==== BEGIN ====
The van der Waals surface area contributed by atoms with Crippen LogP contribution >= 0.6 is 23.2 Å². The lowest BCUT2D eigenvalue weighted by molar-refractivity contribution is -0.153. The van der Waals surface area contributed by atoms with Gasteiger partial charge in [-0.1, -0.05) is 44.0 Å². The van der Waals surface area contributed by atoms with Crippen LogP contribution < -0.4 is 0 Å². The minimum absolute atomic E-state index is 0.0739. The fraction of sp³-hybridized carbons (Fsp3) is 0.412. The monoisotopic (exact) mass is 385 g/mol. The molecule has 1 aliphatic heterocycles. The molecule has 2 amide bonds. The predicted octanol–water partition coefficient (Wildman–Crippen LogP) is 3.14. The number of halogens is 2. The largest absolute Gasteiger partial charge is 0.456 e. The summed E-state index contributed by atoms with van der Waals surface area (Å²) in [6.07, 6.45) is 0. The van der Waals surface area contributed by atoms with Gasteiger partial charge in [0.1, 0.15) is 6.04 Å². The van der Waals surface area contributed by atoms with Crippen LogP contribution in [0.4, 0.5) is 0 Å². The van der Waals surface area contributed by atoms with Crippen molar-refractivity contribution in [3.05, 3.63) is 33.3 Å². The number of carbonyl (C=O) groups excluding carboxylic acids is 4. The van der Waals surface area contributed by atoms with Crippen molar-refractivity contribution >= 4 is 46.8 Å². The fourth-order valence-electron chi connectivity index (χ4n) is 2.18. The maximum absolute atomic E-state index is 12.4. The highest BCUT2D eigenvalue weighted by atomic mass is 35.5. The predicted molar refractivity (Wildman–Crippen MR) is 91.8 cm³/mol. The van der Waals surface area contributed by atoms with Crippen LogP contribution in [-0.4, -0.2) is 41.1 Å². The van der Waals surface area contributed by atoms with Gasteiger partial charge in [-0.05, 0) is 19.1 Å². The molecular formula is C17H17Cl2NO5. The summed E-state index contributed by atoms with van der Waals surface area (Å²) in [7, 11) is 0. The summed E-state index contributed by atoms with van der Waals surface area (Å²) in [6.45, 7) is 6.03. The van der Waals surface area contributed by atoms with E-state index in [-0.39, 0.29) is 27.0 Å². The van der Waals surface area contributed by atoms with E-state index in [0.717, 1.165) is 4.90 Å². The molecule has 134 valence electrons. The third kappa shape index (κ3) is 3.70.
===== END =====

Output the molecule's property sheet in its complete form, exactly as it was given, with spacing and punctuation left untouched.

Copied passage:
The van der Waals surface area contributed by atoms with Crippen LogP contribution >= 0.6 is 23.2 Å². The lowest BCUT2D eigenvalue weighted by molar-refractivity contribution is -0.153. The van der Waals surface area contributed by atoms with Gasteiger partial charge in [-0.1, -0.05) is 44.0 Å². The van der Waals surface area contributed by atoms with Crippen LogP contribution < -0.4 is 0 Å². The minimum absolute atomic E-state index is 0.0739. The fraction of sp³-hybridized carbons (Fsp3) is 0.412. The monoisotopic (exact) mass is 385 g/mol. The molecule has 1 aliphatic heterocycles. The molecule has 2 amide bonds. The predicted octanol–water partition coefficient (Wildman–Crippen LogP) is 3.14. The number of halogens is 2. The largest absolute Gasteiger partial charge is 0.456 e. The summed E-state index contributed by atoms with van der Waals surface area (Å²) in [6.07, 6.45) is 0. The van der Waals surface area contributed by atoms with Gasteiger partial charge in [0.1, 0.15) is 6.04 Å². The van der Waals surface area contributed by atoms with Crippen LogP contribution in [0.4, 0.5) is 0 Å². The van der Waals surface area contributed by atoms with Crippen molar-refractivity contribution in [3.05, 3.63) is 33.3 Å². The number of carbonyl (C=O) groups excluding carboxylic acids is 4. The van der Waals surface area contributed by atoms with Crippen molar-refractivity contribution >= 4 is 46.8 Å². The fourth-order valence-electron chi connectivity index (χ4n) is 2.18. The maximum absolute atomic E-state index is 12.4. The highest BCUT2D eigenvalue weighted by atomic mass is 35.5. The predicted molar refractivity (Wildman–Crippen MR) is 91.8 cm³/mol. The van der Waals surface area contributed by atoms with Crippen LogP contribution in [-0.4, -0.2) is 41.1 Å². The van der Waals surface area contributed by atoms with Gasteiger partial charge in [-0.05, 0) is 19.1 Å². The molecular formula is C17H17Cl2NO5. The summed E-state index contributed by atoms with van der Waals surface area (Å²) in [7, 11) is 0. The summed E-state index contributed by atoms with van der Waals surface area (Å²) in [6.45, 7) is 6.03. The van der Waals surface area contributed by atoms with E-state index in [-0.39, 0.29) is 27.0 Å². The van der Waals surface area contributed by atoms with E-state index in [0.717, 1.165) is 4.90 Å². The molecule has 134 valence electrons. The third kappa shape index (κ3) is 3.70.